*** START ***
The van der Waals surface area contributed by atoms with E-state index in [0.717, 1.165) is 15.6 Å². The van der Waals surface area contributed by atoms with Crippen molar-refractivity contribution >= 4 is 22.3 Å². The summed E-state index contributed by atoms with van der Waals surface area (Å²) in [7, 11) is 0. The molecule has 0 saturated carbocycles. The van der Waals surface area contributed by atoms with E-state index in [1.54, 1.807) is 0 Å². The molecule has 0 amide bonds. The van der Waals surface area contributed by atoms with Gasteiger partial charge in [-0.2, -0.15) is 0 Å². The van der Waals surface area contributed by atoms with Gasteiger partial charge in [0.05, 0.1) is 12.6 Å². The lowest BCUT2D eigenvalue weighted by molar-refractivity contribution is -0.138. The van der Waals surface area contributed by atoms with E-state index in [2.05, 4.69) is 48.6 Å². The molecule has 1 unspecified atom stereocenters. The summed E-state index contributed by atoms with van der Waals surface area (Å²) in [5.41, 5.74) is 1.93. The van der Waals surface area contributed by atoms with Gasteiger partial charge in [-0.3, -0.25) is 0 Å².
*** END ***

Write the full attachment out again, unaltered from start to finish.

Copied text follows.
The van der Waals surface area contributed by atoms with E-state index in [0.717, 1.165) is 15.6 Å². The van der Waals surface area contributed by atoms with Crippen molar-refractivity contribution >= 4 is 22.3 Å². The summed E-state index contributed by atoms with van der Waals surface area (Å²) in [7, 11) is 0. The molecule has 0 saturated carbocycles. The van der Waals surface area contributed by atoms with E-state index in [1.54, 1.807) is 0 Å². The molecule has 0 amide bonds. The van der Waals surface area contributed by atoms with Gasteiger partial charge in [-0.2, -0.15) is 0 Å². The van der Waals surface area contributed by atoms with Gasteiger partial charge in [0.05, 0.1) is 12.6 Å². The lowest BCUT2D eigenvalue weighted by molar-refractivity contribution is -0.138. The van der Waals surface area contributed by atoms with E-state index in [2.05, 4.69) is 48.6 Å². The molecule has 1 unspecified atom stereocenters. The summed E-state index contributed by atoms with van der Waals surface area (Å²) in [5.41, 5.74) is 1.93. The van der Waals surface area contributed by atoms with Gasteiger partial charge in [-0.3, -0.25) is 0 Å².